When Craypipe laid his head down that last evening before attempting the peak, he looked up at the stars and saw that they had not changed one iota from where they were back home, and he wondered at this. He had always heard that the stars were different in the southern climes. This, from the tales of old explorers, handed down through the years. But those old explorers had great boats, and all he had was an old mule who couldn’t talk or even curse back at him. Maybe it was all foolishness. How could the stars change?


A bit more on the Antarctic mystery:

No fires were to be lit upon the ice. This was well understood by Gleese, by Tomaroff, and Kroones, but a few of the Argentinians started a fire and this nearly unhinged Kroones, who cursed them and made a show of stamping it out. The language barrier was thus overcome by example.

From the story that Gleese had, Kroones was missing two of his toes to frostbite. He was on one of the early Arctic exploration teams with Adolf Erik Nordenskiöld, who had found the northeast passage during the Vega expedition of 1878, and after a falling out with Palander of the Swedish Navy, had become an explorer in his own right, albeit a penniless one.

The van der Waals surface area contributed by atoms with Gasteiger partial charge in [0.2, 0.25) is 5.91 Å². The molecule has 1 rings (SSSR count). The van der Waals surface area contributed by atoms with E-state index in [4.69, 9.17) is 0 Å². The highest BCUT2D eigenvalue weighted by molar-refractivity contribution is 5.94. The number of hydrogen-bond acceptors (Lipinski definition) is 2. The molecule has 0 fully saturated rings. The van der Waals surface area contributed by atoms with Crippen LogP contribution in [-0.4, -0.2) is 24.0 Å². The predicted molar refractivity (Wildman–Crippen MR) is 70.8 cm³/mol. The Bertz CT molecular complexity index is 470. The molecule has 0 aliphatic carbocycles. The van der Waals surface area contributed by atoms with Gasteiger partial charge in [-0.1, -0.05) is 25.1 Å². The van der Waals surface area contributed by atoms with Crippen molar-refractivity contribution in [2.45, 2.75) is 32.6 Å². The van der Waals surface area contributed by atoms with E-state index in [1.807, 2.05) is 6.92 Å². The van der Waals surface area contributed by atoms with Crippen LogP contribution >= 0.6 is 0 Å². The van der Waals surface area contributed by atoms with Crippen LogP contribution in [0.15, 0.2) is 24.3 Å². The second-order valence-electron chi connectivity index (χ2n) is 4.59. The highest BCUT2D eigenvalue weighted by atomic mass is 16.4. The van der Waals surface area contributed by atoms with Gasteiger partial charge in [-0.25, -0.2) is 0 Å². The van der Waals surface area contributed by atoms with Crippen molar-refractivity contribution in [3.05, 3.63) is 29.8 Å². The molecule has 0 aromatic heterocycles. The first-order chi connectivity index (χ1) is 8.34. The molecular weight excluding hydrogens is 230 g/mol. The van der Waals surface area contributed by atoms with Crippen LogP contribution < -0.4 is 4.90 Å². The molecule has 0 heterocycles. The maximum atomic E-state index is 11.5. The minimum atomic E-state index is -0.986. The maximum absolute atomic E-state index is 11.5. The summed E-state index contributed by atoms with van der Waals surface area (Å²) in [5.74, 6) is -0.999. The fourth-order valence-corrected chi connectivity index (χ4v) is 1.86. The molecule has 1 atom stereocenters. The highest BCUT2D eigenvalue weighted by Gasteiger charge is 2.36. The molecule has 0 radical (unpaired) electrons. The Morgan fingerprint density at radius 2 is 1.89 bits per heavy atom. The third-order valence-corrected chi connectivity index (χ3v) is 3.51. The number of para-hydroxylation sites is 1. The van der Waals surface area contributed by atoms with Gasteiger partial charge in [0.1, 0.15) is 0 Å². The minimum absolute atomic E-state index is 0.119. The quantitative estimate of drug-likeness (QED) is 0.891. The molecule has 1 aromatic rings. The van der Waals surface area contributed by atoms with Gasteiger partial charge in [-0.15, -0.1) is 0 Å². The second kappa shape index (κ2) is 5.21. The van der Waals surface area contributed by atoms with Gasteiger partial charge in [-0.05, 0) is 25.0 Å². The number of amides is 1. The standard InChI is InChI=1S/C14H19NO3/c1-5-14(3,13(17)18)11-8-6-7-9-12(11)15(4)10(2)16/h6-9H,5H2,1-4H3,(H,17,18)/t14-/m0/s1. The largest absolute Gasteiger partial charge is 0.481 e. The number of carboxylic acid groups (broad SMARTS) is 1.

Gleese liked the Dane. He was a hard-bitten soul of few words, preferring the company of dogs to men, and could abide no ignorance or foolhardiness in any man other than himself. Gleese had found him alone —but for a small pack of dogs—in a room above a tavern in the extreme northeastern Greenland village of Qaanaaq, that launching point for many of the early Arctic expeditions, including the trips to Prince Patrick Island where the fabled graveyard of the whales was believed to lie. He had put the question to Kroones by way of a local Inuit interpreter: was Kroones searching for the valley of the whales, the place where the great behemoths went to die? Gleese could not get a verbal answer out of the man, so he’d removed his necklace and showed him a small golden locket. Upon opening it, the scent of ambergris filled the room and the dogs began to howl. Kroones’s eyes grew wide in wonder.